Even the middle class families react favorably to this new-in-Germany idea of personal contact. Those to whom the name Hohenzollern was but a headline across the tip of a newspaper, thrill at the sight of a man from the inner sanctum in Berlin.
I heard the shout that went up when Goebbels, the Minister of Propaganda, strode into the Grasse Museum, one of the most spectacular of the Fair buildings. Then a hush fell over the crowd. Natives of the quaint old city literally fell over each other trying to get a better view of him. They had their reward. The dapper little man with the smiling face that slighly resembles a tired Eddie Cantor’s (imagine it!) marched a few steps up a staircase, turned about and, still beaming, saluted.
In the evening of that same day, I saw him, accompanied by his extremely beautiful wife and a retinue of friends and generals, at a concert in the Gewandhaus. They were shown to their box just before the leader of the famous symphony lifted his baton. The audience rose and faced the box. It cheered. It applauded. Publicity Director Goebbels was gracious.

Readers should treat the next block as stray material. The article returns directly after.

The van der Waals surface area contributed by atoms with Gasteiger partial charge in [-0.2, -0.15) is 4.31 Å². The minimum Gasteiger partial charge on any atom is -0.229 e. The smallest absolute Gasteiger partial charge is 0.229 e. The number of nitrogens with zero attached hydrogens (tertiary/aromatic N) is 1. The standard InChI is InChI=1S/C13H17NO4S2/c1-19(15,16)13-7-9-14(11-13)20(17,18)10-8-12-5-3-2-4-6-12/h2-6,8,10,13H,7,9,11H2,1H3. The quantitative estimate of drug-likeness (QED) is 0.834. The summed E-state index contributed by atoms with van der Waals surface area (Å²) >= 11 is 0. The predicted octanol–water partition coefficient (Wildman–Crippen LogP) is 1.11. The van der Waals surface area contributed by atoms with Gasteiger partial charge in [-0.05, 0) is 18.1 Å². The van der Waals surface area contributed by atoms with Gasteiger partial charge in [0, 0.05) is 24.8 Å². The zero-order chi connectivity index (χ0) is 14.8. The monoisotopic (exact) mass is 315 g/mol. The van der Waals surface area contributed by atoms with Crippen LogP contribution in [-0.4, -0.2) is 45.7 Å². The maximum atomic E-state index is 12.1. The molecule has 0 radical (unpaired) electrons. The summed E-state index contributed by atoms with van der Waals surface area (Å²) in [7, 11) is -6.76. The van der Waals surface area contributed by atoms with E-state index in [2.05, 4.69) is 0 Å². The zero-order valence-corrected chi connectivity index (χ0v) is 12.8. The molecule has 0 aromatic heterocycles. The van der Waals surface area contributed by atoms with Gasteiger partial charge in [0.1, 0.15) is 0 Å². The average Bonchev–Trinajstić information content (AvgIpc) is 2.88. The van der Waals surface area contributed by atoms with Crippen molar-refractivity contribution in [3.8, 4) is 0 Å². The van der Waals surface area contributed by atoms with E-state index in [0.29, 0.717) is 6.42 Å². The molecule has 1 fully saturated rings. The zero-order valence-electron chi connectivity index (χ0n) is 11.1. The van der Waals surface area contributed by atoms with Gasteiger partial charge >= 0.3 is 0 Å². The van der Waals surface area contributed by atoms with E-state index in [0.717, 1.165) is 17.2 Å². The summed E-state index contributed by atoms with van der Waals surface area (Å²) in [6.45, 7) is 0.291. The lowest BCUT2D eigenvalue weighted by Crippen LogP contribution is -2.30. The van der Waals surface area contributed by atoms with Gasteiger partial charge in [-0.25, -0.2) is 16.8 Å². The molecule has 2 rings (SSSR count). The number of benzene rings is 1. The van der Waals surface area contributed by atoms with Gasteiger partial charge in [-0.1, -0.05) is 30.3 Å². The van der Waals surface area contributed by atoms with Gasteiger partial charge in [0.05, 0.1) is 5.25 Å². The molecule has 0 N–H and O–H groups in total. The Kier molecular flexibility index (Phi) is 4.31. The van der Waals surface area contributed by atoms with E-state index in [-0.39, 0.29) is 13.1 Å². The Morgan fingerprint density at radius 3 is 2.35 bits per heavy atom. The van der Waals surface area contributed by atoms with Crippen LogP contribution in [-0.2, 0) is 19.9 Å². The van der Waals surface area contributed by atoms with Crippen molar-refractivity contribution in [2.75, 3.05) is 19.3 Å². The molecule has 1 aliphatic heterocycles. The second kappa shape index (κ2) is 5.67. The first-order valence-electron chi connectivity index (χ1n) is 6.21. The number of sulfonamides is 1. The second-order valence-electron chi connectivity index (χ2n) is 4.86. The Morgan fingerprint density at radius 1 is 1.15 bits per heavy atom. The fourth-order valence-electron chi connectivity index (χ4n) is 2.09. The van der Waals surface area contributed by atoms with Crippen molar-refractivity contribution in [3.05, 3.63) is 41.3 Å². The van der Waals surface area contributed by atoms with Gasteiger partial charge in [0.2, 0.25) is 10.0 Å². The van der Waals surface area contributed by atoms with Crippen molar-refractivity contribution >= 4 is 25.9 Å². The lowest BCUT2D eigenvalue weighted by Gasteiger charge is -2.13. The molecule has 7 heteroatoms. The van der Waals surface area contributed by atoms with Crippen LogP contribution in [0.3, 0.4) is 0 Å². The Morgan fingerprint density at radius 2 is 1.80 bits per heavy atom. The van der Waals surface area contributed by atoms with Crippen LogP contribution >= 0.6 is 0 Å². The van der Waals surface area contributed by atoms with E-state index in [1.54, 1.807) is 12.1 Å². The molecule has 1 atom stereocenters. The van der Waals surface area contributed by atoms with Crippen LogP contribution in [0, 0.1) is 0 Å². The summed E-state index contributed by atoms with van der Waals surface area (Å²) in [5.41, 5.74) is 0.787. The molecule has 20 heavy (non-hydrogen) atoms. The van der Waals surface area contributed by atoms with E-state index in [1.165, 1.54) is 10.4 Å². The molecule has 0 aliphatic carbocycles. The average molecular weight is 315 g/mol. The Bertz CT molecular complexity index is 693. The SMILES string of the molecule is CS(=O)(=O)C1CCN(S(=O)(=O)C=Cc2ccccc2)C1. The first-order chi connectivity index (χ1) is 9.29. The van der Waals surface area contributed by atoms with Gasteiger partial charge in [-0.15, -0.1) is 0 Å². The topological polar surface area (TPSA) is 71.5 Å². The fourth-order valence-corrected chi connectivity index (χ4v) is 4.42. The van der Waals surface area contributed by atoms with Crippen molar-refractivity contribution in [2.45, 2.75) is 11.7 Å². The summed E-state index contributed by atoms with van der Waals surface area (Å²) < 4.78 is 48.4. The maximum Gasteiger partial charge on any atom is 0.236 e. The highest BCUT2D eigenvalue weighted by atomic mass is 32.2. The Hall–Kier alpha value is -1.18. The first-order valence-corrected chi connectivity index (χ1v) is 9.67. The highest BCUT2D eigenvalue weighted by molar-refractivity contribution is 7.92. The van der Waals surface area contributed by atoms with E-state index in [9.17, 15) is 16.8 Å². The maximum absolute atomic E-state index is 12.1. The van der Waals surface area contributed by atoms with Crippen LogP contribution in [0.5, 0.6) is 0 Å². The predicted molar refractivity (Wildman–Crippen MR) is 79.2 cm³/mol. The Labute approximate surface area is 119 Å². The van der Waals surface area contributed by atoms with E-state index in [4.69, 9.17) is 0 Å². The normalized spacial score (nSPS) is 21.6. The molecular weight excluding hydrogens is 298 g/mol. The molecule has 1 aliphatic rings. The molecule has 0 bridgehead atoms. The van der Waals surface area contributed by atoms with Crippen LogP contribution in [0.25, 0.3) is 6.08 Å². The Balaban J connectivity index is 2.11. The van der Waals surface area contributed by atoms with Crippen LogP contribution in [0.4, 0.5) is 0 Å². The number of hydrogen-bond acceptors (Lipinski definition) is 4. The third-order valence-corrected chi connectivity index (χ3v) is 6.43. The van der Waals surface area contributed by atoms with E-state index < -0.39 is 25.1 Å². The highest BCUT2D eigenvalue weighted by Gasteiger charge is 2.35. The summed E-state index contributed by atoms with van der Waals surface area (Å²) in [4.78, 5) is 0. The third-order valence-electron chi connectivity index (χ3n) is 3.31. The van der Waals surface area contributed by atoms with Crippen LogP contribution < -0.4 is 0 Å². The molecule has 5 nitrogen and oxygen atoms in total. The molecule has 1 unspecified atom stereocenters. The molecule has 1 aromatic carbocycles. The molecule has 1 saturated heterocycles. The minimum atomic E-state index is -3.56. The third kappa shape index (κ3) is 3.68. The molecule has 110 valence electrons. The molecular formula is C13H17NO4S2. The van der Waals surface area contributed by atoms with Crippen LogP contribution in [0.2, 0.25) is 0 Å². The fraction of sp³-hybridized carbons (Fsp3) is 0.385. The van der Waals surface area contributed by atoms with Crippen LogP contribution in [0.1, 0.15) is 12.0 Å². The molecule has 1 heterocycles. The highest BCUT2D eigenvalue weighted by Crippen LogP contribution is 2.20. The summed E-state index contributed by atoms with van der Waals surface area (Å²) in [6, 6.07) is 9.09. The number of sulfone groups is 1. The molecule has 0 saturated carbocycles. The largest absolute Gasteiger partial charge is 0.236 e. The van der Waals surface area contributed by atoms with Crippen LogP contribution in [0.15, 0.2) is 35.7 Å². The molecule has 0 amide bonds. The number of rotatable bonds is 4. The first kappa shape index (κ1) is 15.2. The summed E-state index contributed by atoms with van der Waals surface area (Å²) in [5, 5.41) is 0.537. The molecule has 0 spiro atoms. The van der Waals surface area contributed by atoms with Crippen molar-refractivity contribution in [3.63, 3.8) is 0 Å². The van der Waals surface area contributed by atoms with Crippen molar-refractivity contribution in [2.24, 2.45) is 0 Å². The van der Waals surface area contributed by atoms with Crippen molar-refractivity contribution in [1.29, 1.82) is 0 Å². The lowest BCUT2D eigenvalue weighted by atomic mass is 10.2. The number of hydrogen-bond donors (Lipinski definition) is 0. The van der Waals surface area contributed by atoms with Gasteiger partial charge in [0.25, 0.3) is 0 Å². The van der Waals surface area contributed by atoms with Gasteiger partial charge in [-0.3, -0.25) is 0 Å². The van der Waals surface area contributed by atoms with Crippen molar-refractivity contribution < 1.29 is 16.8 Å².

When the concert was over, he stayed in his seat until twenty minutes after the audience had descended the broad, redcarpeted staircases to the lobby below. There, grouped about the stairway, the people waited for him to come down. Finally, preceded by an array of brown, blue, and red uniforms, he appeared. He stopped and saluted. Right hands were raised slightly above shoulder level. A cry of “Heil!” filled the air. He marched out between rows of citizens. The show was over. The quiet, peaceful air that had hung over the music-loving Germans for two hours was charged with electricity.
Outside, a hand organ played martial music.